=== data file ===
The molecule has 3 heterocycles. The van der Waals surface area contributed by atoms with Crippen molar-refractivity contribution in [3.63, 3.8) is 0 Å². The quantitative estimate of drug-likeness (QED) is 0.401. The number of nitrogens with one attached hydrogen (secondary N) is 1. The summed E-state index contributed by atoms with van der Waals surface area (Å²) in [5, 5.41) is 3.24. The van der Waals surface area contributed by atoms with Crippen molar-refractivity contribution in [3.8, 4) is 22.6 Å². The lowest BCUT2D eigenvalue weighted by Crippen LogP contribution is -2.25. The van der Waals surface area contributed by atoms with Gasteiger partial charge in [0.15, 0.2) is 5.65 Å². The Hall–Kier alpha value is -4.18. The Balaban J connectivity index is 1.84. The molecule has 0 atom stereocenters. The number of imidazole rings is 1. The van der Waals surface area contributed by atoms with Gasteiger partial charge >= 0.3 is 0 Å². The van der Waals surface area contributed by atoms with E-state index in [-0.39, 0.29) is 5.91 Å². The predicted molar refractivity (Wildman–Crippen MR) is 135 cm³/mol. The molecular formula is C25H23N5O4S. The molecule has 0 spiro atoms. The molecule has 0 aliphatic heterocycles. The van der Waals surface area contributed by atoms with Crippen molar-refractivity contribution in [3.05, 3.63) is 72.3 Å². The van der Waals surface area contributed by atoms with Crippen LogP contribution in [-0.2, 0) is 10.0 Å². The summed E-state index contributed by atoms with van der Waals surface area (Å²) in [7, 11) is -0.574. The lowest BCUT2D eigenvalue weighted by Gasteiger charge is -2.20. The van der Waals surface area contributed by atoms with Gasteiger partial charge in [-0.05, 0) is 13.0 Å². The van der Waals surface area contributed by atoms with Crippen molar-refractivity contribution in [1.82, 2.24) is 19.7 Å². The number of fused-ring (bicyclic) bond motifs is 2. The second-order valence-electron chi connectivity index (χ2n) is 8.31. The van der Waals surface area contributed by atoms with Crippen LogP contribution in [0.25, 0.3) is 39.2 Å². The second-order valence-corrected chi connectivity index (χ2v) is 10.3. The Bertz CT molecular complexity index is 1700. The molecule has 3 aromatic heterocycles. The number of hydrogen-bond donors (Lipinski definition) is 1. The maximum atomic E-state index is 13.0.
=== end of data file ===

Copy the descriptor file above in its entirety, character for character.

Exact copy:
The molecule has 3 heterocycles. The van der Waals surface area contributed by atoms with Crippen molar-refractivity contribution in [3.63, 3.8) is 0 Å². The quantitative estimate of drug-likeness (QED) is 0.401. The number of nitrogens with one attached hydrogen (secondary N) is 1. The summed E-state index contributed by atoms with van der Waals surface area (Å²) in [5, 5.41) is 3.24. The van der Waals surface area contributed by atoms with Crippen molar-refractivity contribution in [3.8, 4) is 22.6 Å². The lowest BCUT2D eigenvalue weighted by Crippen LogP contribution is -2.25. The van der Waals surface area contributed by atoms with Gasteiger partial charge in [0.15, 0.2) is 5.65 Å². The Hall–Kier alpha value is -4.18. The Balaban J connectivity index is 1.84. The molecule has 0 atom stereocenters. The number of imidazole rings is 1. The van der Waals surface area contributed by atoms with Gasteiger partial charge >= 0.3 is 0 Å². The van der Waals surface area contributed by atoms with E-state index in [-0.39, 0.29) is 5.91 Å². The predicted molar refractivity (Wildman–Crippen MR) is 135 cm³/mol. The molecular formula is C25H23N5O4S. The molecule has 0 spiro atoms. The molecule has 0 aliphatic heterocycles. The van der Waals surface area contributed by atoms with Crippen molar-refractivity contribution in [3.05, 3.63) is 72.3 Å². The van der Waals surface area contributed by atoms with Crippen LogP contribution in [-0.2, 0) is 10.0 Å². The summed E-state index contributed by atoms with van der Waals surface area (Å²) in [7, 11) is -0.574. The lowest BCUT2D eigenvalue weighted by Gasteiger charge is -2.20. The van der Waals surface area contributed by atoms with Gasteiger partial charge in [-0.05, 0) is 13.0 Å². The van der Waals surface area contributed by atoms with Crippen molar-refractivity contribution in [1.82, 2.24) is 19.7 Å². The number of fused-ring (bicyclic) bond motifs is 2. The second-order valence-electron chi connectivity index (χ2n) is 8.31. The van der Waals surface area contributed by atoms with Crippen LogP contribution in [0.25, 0.3) is 39.2 Å². The second-order valence-corrected chi connectivity index (χ2v) is 10.3. The Bertz CT molecular complexity index is 1700. The molecule has 3 aromatic heterocycles. The number of hydrogen-bond donors (Lipinski definition) is 1. The maximum atomic E-state index is 13.0.